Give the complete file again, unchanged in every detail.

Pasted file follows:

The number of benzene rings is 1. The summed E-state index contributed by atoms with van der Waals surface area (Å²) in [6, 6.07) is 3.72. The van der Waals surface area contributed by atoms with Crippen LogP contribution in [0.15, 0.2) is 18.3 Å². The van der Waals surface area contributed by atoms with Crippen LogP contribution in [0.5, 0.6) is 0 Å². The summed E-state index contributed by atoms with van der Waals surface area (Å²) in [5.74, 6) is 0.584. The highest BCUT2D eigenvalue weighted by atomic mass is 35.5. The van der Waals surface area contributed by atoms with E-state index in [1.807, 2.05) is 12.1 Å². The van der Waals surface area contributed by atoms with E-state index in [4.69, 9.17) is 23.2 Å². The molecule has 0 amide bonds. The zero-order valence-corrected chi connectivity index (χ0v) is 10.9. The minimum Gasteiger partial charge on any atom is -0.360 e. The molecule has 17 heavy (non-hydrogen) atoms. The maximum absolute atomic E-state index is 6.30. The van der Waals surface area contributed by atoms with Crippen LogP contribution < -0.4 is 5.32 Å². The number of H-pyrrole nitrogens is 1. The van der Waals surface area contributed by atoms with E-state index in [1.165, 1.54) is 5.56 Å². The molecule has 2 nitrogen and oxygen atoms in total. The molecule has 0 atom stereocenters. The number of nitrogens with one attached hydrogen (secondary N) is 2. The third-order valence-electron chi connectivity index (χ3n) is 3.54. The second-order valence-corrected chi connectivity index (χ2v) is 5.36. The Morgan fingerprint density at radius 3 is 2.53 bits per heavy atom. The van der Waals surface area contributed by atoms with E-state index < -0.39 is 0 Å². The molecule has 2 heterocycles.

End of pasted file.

The number of benzene rings is 1. The summed E-state index contributed by atoms with van der Waals surface area (Å²) in [6, 6.07) is 3.72. The van der Waals surface area contributed by atoms with Crippen LogP contribution in [0.15, 0.2) is 18.3 Å². The van der Waals surface area contributed by atoms with Crippen LogP contribution in [0.5, 0.6) is 0 Å². The summed E-state index contributed by atoms with van der Waals surface area (Å²) in [5.74, 6) is 0.584. The highest BCUT2D eigenvalue weighted by atomic mass is 35.5. The van der Waals surface area contributed by atoms with E-state index in [1.807, 2.05) is 12.1 Å². The van der Waals surface area contributed by atoms with E-state index in [4.69, 9.17) is 23.2 Å². The molecule has 0 amide bonds. The zero-order valence-corrected chi connectivity index (χ0v) is 10.9. The minimum Gasteiger partial charge on any atom is -0.360 e. The molecule has 17 heavy (non-hydrogen) atoms. The maximum absolute atomic E-state index is 6.30. The van der Waals surface area contributed by atoms with Crippen LogP contribution < -0.4 is 5.32 Å². The number of H-pyrrole nitrogens is 1. The van der Waals surface area contributed by atoms with E-state index in [1.165, 1.54) is 5.56 Å². The molecule has 2 nitrogen and oxygen atoms in total. The molecule has 0 atom stereocenters. The number of nitrogens with one attached hydrogen (secondary N) is 2. The third-order valence-electron chi connectivity index (χ3n) is 3.54. The second-order valence-corrected chi connectivity index (χ2v) is 5.36. The Morgan fingerprint density at radius 3 is 2.53 bits per heavy atom. The van der Waals surface area contributed by atoms with E-state index < -0.39 is 0 Å². The molecule has 2 heterocycles.